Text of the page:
Consumers Getting Hit at the Pump

In Small Towns Are Booming, Thanks to Rising Oil Prices, The Wall Street Journal’s Rebecca Elliot and Harriet Torry cite PWBM research on the recent rise in gas prices. Over the past year, crude oil and gasoline prices are up 60 percent and 27 percent, respectively. Higher prices have led to higher oil production, which could keep prices from climbing even higher.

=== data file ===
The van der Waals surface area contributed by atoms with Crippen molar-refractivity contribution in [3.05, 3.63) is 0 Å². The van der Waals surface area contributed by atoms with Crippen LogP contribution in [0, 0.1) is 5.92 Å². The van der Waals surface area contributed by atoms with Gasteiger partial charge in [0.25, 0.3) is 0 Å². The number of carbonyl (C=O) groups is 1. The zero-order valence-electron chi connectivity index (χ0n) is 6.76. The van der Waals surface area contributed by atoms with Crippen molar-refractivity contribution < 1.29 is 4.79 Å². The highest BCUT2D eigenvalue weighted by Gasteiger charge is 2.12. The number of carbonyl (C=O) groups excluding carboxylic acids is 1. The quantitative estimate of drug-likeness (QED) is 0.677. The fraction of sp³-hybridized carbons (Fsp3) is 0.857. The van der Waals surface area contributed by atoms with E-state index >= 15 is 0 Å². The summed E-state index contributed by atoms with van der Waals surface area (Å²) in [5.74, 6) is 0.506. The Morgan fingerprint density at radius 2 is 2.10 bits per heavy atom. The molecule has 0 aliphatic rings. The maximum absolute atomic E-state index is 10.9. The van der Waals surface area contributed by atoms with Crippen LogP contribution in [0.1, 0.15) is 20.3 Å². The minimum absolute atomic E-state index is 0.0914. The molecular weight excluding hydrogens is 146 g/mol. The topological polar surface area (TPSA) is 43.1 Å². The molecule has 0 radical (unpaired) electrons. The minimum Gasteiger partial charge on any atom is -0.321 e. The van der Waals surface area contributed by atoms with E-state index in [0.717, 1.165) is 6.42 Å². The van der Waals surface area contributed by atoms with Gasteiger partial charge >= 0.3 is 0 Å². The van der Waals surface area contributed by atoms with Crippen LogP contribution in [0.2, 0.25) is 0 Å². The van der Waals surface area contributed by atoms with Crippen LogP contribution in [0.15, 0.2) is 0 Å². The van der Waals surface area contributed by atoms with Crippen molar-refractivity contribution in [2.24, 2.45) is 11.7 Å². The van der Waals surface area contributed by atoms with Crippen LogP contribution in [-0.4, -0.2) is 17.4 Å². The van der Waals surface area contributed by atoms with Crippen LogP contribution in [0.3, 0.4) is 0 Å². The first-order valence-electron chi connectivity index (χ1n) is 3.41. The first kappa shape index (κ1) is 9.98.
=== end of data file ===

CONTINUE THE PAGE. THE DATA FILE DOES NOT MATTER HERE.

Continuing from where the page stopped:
PWBM finds that under the current higher gas prices the bottom half of the income distribution loses at least half of this years tax cuts to increased spending on gas. Figure 1 shows that if gas prices continue to rise households will lose even more of their gains from the tax cut.

Figure 1: Tax Change Net of Gas Expenditure Change in 2018 for Households in the 40-50 AGI Percentile by Selected Gasoline Prices

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